Meet Our Lecturers

Anthony Barbieri-Low is Professor of History with the University of California, Santa Barbara, and he holds his Ph.D. in Chinese Art and Archaeology from Princeton University.  His areas of specialization are the social, legal, economic, and material-culture history of early imperial China, and Chinese archaeology and epigraphy.  His publications include the forthcoming Perspectives on the First Emperor of China (University of Washington Press).

Dr. Stephen Batiuk is Senior Research Associate and Lecturer with the Department of Near & Middle Eastern Civilizations, University of Toronto, as well as Director of Excavations for the Tayinat Archaeological Project (Turkey) and the Project Manager for the Computational Research on the Ancient Near East (CRANE) Project.  He holds his degrees from the University of Toronto (Ph.D.) and the University of Ottawa, and his areas of specialization include Near Eastern archaeology (particularly the Bronze and Irons Ages of Turkey, Syria and the Caucasus), and the origins of viticulture and viniculture.

Hilary Becker is Assistant Professor of Classics at Binghamton University, and formerly with the University of Mississippi. She earned her A.B. at Bryn Mawr College and her M.A. and Ph.D. at the University of North Carolina. She has published articles dealing with Etruscan property, archives, and settlement patterns and co-edited along Margarita Gleba the volume Votives, Places and Rituals in Etruscan Religion (Brill 2009). She is currently researching a Roman imperial pigment shop in in the Area Sacra di S. Omobono in Rome as part of the ongoing excavations there.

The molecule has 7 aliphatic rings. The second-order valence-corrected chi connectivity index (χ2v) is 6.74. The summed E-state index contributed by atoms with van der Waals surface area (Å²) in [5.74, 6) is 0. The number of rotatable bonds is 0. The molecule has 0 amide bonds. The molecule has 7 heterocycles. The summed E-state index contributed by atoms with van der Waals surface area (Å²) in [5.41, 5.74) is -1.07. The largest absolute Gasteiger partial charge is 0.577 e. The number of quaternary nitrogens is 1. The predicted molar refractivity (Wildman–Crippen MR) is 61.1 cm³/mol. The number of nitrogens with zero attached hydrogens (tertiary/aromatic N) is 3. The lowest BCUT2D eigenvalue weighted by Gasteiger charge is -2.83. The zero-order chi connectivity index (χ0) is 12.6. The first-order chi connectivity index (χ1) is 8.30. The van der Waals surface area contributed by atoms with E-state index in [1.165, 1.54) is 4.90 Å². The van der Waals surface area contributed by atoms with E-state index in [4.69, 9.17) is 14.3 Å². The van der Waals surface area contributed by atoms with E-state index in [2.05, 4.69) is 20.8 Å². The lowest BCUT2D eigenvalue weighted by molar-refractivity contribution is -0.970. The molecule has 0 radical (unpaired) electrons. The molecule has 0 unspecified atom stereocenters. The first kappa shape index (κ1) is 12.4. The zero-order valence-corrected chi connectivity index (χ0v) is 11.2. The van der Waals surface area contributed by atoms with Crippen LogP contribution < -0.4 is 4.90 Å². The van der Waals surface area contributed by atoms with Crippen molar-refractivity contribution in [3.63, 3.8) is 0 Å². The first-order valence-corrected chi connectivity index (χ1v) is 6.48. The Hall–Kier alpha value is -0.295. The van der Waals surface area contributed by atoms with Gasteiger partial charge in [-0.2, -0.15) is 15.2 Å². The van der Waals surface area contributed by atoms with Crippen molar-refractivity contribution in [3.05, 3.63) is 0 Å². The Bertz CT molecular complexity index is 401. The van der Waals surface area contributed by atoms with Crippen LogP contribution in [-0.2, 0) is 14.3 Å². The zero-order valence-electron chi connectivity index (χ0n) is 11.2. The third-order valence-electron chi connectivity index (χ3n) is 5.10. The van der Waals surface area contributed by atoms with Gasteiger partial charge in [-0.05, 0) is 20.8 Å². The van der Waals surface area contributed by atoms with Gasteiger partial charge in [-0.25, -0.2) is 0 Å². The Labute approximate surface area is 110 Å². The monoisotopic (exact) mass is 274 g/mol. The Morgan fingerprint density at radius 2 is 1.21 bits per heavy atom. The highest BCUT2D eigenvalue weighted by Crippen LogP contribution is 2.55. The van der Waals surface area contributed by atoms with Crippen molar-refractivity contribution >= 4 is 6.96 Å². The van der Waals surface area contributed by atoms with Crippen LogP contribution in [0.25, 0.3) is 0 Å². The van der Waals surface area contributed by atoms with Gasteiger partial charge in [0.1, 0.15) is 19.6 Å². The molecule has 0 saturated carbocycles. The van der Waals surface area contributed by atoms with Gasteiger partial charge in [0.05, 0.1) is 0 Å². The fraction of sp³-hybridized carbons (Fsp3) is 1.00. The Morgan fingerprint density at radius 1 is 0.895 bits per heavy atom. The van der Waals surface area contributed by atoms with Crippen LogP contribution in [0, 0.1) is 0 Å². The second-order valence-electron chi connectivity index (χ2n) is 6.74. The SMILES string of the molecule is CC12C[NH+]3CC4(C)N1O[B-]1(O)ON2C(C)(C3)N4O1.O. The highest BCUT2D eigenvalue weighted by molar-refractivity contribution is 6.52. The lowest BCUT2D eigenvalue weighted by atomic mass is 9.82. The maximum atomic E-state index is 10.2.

Professor Andrea M. Berlin is the James R. Wiseman Chair in Classical Archaeology at Boston University. She received an MA in Syro-Palestinian Archaeology from the University of Chicago’s Oriental Institute, and a Ph.D. in Classical Art and Archaeology from the University of Michigan. She has been excavating in the eastern Mediterranean for over thirty years, working on projects from Troy in Turkey to Coptos in southern Egypt to Paestum, in Italy. Her speciality is the Near East from the time of Alexander the Great through the Roman era, about which she has written four books and over forty articles. Prof. Berlin is especially interested in studying the realities of daily life, and in exploring the intersection of politics and cultural change in antiquity. She is one of the Archaeological Institute of America’s most accomplished teachers and lecturers, having travelled to over 60 societies across the United States and Canada, most recently as the AIA’s 2008 Joukowsky Lecturer. In 2009 she was awarded the AIA’s Award for Excellence in Undergraduate Teaching.

Richard Buckley is a graduate in archaeology from the University of Durham and has spent over 35 years working as an archaeologist in Leicester, specialising in complex Roman and medieval urban sites and historic buildings.  He is co-Director of University of Leicester Archaeological Services and was lead archaeologist from the University of Leicester on the Search for Richard project.  He is an Officer of the Order of the British Empire (OBE), a Member of the Institute for Archaeologists, and a Fellow of the Society of Antiquities.

"My research has focused largely on the archaeology of Leicester, with particular interests in the medieval and Roman periods. However, a lifetime of archaeological research and excavation in the city beginning in 1973, and a career which has involved me in most building recording projects and all excavations (with a handful of exceptions) either as site director or project manager since 1980, has enabled me to develop an exceptionally deep knowledge of the archaeology of Leicester and the East Midlands.  I have lectured widely on Leicester Castle, Leicester Abbey, Roman Leicester, Medieval Leicester, Roman painted wall plaster from Leicester and on the Greyfriars Project which successfully located the remains of Richard III."


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